2 years ago Paypal released its chip reader technology in U.K. and Australia. The PayPal chip-card reader is finally available in the United States and will soon arrive in other countries. It became available for US purchase on September 30.
Paypal sells two options the Chip Card Reader with a screen and key pad, and a the Mobile Card Reader that can be plugged into the audio jack of a cell phone or tablet. Paypal accepts many payment options in addition to a credit card, Visa or debit card. The portable chip card reader is very inexpensive for businesses to use; Paypal reports the Chip Card reader will cost $149, but if $3000 dollars are processed in 3 months Paypal will give back a $100 rebate. The Mobile card reader sells at $14.99.
The PayPal video demostration shows the card reader’s ability to accept payment from swipe card, and also when the customers taps their cell phone against it. Follow the link to Paypal to learn more about these devices. https://www.paypal.com/us/webapps/mpp/emv
Paypal Chip Card Reader also includes the following features:
“…compatible with iOS and Android devices, accepts chip cards (both EMV chip-and-PIN and EMV chip-and-signature), magnetic stripe and NFC transactions, including Apple Pay, Android Pay and Samsung Pay, along with other NFC-enabled devices and cards.”
Even though The Paypal Card reader is now in the US, other mobile card reading options have been around for a while; What makes the Paypal Chip-Card reader stand out is its ability to accept more payment options than others.
PYMNTS.com reports what vice president and general manager of retail for PayPal had to say about Paypal’s chip-card reader:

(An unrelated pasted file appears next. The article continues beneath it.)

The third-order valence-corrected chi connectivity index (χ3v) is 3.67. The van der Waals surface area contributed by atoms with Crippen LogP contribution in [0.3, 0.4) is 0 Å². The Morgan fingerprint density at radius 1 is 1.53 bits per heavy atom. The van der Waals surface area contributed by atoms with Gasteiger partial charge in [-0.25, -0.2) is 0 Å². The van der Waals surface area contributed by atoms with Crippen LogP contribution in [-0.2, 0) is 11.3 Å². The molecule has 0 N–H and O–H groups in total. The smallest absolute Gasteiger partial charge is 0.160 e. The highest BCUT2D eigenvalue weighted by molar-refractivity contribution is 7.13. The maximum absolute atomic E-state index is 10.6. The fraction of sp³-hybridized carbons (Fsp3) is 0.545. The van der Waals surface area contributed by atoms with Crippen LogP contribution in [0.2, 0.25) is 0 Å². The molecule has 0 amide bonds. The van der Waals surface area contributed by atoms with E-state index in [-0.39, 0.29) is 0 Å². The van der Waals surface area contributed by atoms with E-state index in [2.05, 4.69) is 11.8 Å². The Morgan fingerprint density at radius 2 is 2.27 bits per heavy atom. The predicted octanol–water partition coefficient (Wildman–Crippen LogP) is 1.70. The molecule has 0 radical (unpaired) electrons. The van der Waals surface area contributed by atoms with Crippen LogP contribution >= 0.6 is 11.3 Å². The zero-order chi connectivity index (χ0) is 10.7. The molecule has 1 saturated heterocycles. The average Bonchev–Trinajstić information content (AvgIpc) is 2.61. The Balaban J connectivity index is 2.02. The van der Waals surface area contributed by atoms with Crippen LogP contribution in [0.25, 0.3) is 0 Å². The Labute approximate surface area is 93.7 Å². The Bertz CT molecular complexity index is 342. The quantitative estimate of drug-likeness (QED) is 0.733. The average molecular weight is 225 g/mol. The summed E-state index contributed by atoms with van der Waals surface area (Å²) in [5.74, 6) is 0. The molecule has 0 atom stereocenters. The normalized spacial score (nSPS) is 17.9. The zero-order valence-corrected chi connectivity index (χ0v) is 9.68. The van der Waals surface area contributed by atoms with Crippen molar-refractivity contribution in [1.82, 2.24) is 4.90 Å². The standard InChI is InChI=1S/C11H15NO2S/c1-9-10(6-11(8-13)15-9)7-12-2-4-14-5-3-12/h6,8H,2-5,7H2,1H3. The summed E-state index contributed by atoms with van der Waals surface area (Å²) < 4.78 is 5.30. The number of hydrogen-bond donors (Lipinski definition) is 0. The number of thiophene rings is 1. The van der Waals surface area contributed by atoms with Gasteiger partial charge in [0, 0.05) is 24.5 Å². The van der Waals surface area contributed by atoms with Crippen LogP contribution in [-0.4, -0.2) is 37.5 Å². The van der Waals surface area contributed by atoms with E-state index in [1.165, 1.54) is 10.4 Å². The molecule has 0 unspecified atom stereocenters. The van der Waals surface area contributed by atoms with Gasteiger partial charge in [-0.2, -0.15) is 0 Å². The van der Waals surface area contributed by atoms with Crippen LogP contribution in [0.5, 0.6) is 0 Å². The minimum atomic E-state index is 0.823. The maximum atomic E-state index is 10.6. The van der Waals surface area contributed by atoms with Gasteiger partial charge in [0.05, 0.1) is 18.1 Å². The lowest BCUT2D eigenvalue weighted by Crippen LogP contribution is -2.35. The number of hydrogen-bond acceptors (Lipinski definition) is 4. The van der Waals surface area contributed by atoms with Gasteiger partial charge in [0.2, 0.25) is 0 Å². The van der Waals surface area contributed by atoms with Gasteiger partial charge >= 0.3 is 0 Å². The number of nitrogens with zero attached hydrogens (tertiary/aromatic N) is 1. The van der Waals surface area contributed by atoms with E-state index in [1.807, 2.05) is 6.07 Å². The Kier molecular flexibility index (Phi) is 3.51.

“While chip-and-PIN is the common form factor in the U.K. and Australia, he said in the U.S., “the jury is still out. Because of that mix, PayPal decided it’s important to provide merchants with a future-proofed solution to avoid having to purchase multiple devices to collect different forms of payments. That means providing them with one device that can process all types of payments.”
Besides the ‘future-proof’ incentive, businesses will likely adopt the PayPal chip-card reader or other readers because of pressure from Visa and Master card. According to VentureBeat:
“Visa and MasterCard have already started replacing magnetic stripe credit cards with more secure chip-embedded cards. However, starting on October 1, 2015, the two credit issuers will no longer cover the costs of fraud for merchants who have not upgraded their point of sale (POS) systems to securely process chip cards. As a result, all fraudulent charges resulting from chip card transactions on antiquated POS systems will be absorbed by the merchant — a costly prospect.
Companies like PayPal, Square, Clover, and Poynt are taking advantage of the liability shift to get merchants to switch out their legacy systems for one of their upgraded transaction terminals.”
A staff writer from Venture Capital Post describes how businesses can use the device to collect payment:
“Tech Times has elabaroted the steps. First, the business owner installs the PayPal Here app on their phone. Second, the app enables the owner to type the sale amount or select the product from their catalog. After selecting the item or specifying the amount, the owner can press the charge button. The available methods of payment will then be displayed on the screen. Instructions on inserting or swiping the payment will also appear on the screen. Then, the EMV cards can be entered into the bottom of the reader.”
Besides making money from chip-card readers, Paypal also charges a 2.7 fee percentage to businesses that use Chip reader. Tech Times reports:
“…2.7 percent, which is a tad less than the 2.75 percent cut rival Square…PayPal Here reader could turn out to be more cost-effective when compared to Square’s EMV card reader…”
Cost effective for business, and universal and accessible in payment options, PayPal is making it easier for customers to buy things and for businesses to sell things. Soon we will probably see the Paypal chip reader in most stores.